You cannot enroll in more than one PDP at the same time, or in a PDP and a Medicare Advantage plan that includes prescription drug coverage (MAPD). Exceptions include Medicare Advantage PFFS plans that do not offer the Part D benefit, a Medicare Savings Account (MSA), or exceptions provided under CMS waiver authority.
If you are considering a PDP, please keep the following in mind:
Preferred cost-share pharmacies provide prescriptions at a lower cost-share (e.g., copayments) than standard cost-share pharmacies.
Standard cost-share pharmacies provide prescriptions at a higher cost-share (e.g., copayments) than preferred cost-share pharmacies.
Before you select a plan, carefully consider the following questions:
If you recently became eligible for Medicare, through age or disability, you generally have the option to apply for coverage in a Medicare Advantage plan close to the date when your Medicare Part A and Part B coverage starts.
Your Medicare Advantage plan cannot start before both your Part A and Part B coverage begins. However, you generally have a period of seven months to apply for Medicare Advantage plan coverage.
This means you can apply for a Medicare Advantage plan three months before, the month of, or three months after your Medicare Part A and Part B coverage starts. You must be enrolled in Medicare Part A and in Medicare Part B. This period is known as the Initial Coverage Election Period (ICEP).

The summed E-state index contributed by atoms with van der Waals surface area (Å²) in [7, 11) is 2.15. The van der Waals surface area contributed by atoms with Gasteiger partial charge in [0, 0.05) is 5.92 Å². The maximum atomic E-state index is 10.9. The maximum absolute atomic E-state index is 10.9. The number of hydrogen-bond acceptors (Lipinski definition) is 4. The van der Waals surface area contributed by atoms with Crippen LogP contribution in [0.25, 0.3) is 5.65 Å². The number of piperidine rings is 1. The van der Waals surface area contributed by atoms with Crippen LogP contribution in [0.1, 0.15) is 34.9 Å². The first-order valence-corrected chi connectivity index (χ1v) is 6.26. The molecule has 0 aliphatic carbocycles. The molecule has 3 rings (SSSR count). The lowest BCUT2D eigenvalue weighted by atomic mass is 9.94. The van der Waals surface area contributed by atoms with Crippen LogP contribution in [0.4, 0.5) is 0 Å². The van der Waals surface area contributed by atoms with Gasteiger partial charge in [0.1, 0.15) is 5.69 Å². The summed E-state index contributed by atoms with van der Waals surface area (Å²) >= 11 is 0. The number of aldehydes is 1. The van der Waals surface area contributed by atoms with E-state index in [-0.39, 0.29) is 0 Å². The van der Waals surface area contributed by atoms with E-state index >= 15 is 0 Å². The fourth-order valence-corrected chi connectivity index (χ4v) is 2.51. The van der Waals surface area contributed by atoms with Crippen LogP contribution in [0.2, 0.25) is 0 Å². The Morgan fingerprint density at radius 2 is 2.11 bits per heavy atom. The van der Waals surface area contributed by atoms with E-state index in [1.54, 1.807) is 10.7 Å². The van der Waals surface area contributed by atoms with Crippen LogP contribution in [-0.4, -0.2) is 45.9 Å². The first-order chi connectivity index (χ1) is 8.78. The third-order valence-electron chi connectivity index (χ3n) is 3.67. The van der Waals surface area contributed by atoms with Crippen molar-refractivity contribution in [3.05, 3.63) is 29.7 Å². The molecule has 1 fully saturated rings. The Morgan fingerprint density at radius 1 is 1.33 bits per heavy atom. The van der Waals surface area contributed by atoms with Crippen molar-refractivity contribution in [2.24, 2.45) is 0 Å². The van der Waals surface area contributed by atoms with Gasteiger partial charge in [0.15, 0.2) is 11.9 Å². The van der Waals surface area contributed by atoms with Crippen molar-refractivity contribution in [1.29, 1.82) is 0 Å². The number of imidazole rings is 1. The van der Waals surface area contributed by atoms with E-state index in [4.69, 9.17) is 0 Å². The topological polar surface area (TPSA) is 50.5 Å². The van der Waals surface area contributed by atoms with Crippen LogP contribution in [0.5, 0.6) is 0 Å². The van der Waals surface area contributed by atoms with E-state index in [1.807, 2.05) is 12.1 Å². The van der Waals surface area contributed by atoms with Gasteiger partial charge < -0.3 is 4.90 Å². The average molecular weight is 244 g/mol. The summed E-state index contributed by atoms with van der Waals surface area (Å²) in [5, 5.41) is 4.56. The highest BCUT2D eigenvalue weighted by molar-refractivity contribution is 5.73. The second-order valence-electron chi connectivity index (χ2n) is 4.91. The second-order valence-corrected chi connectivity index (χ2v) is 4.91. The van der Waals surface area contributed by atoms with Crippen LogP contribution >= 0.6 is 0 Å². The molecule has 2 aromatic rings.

Already enrolled in Medicare?
If you did not recently become eligible for Medicare, your enrollment options are different and may be limited to certain times during the year.
During this time, you may change or enroll in a Medicare Advantage (MA), Medicare Advantage Prescription Drug (MAPD), or prescription drug plan (PDP), or return to Original Medicare. Changes made during this period will take effect on January 1 of the following year.
If you enrolled in a Medicare Advantage plan, you can switch plans or return to Original Medicare during this time. You can change plans only one time during this enrollment period.
In certain situations, outside of the ICEP or AEP, Medicare beneficiaries may be able to join, switch, or leave a Medicare Advantage plan or a prescription drug plan during a Special Enrollment Period (SEP).
Some examples of special enrollment situations are:
For more information about Medicare Advantage or Prescription Drug plans you can call the Centers for Medicare & Medicaid Services (CMS), or go online:
Centers for Medicare & Medicaid Services (CMS)
24 hours a day, 7 days a week
For more information about Medical Assistance through the state, you can contact Florida Medicaid or call your State Health Insurance Assistance Program (SHINE).
Florida Medicaid (Agency for Health Care Administration)
Address: 2727 Mahan Drive, Mail Stop 33
Tallahassee, FL 32308
Monday - Friday, 8 a.m. to 5 p.m.
SHINE (Florida SHIP-SMP)
Department of Elder Affairs
Address: 4040 Esplanade Way, Suite 270
Tallahassee, FL 32399-7000
Monday - Friday, 8 a.m. to 5 p.m.
For more information about Social Security or Railroad Retirement earnings, call or go online:
Social Security Administration (SSA)
Monday - Friday, 8 a.m. to 7 p.m.
(Generally, you’ll have a shorter wait time if you call Wednesday through Friday, before 10 a.m. or after 3 p.m during the second half of the month)
U.S. Railroad Retirement Board
9 a.m. to 3:30 p.m. on Monday, Tuesday, Thursdays, and Friday
9 a.m. to noon on Wednesday
Address: 844 North Rush Street
Chicago IL, 60611-1275